The driving course on the lower level is gone this year, as well. When it was introduced a few years ago, there were literally dozens of different vehicles, primarily electrics and hybrids, that could be driven, to introduce the public to the experience of driving a vehicle with something other than a gasoline engine. Over the past few years, this became less and less of a feature, and is now completely omitted from the show.
Although green cars have largely become a sideline, rather than the focus of the Auto Show, the fact that they have become a part of most manufacturers' lines should be taken as a sign of progress. There certainly were some interesting new vehicles at this year's show, and we will take a more detailed look at some of these.
The science of power storage has a new variety of options and new materials to investigate thanks to some recent developments in the chemistry of materials used in flow batteries. Until now, flow batteries have largely relied on metallic compounds for the active chemicals they use. But new materials have been found that are cheaper and more effective than the chemicals which have been most used in flow batteries until now.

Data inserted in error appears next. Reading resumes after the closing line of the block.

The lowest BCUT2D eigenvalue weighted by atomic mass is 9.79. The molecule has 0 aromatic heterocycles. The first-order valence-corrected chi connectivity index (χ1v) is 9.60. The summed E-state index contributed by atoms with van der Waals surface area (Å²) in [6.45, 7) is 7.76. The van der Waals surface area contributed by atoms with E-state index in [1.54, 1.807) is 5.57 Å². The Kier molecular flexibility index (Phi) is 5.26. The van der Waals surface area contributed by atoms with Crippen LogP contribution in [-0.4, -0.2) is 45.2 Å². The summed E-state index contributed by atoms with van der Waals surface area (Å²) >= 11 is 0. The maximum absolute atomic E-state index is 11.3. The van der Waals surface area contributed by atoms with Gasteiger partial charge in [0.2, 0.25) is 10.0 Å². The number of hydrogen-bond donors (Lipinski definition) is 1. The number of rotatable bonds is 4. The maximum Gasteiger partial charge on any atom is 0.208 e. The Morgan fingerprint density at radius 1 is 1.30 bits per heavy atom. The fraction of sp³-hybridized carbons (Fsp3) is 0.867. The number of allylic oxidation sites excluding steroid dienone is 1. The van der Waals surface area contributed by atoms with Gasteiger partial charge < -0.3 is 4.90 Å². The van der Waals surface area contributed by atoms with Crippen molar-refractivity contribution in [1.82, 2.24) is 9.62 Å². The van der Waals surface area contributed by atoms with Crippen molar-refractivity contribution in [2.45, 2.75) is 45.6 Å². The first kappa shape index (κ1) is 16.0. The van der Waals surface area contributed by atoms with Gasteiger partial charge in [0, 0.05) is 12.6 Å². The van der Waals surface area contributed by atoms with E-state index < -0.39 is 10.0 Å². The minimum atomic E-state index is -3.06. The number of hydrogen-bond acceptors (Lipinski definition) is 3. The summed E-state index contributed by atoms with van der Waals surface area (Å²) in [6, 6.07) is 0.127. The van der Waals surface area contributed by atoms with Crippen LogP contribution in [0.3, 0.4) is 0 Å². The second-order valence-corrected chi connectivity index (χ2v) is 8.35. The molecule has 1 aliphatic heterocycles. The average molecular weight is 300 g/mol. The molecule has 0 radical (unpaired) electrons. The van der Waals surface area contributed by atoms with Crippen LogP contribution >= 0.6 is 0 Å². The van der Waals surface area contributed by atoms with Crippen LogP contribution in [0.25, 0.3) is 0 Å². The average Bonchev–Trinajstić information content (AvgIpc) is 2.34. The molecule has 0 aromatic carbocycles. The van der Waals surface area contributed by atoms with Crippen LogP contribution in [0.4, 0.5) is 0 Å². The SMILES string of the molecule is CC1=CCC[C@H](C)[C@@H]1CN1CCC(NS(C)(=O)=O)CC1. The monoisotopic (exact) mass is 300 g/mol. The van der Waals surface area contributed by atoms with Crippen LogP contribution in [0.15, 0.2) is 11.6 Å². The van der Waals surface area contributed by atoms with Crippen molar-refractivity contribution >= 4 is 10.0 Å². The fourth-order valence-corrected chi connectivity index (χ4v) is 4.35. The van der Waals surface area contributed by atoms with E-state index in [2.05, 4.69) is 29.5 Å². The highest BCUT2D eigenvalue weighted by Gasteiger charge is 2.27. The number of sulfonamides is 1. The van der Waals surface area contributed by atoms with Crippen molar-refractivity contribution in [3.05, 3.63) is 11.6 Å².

The research undertaken by scientists at Harvard University has identified a range of organic compounds known as quinones, which are have the potential to be especially useful for flow batteries. Initial research indicates they are inexpensive and efficient materials well suited for use in power storage. A recently published paper in the journal Nature discusses the use of 9,10-anthraquinone-2,7-disulphonic acid (AQDS), a compound found in rhubarb, in a flow battery.
Large-scale energy storage is an area where flow batteries can excel, because the equipment needed to build a large energy storage system is basic, industrial gear, rather than highly specialized equipment. To increase storage capacity, a flow battery just needs a couple of larger storage tanks.
The AQDS materials are naturally abundant and very stable. They are potentially safer than metal-based flow batteries because the materials are "less likely to react violently if they accidentally come in contact with each other." When used in a flow battery, they show very good cycle efficiency and "[represent] a new and promising direction for realizing massive electrical energy storage at greatly reduced cost." The chemicals needed to store a kilowatt-hour of energy would cost $27, which is roughly one-third the cost of other systems.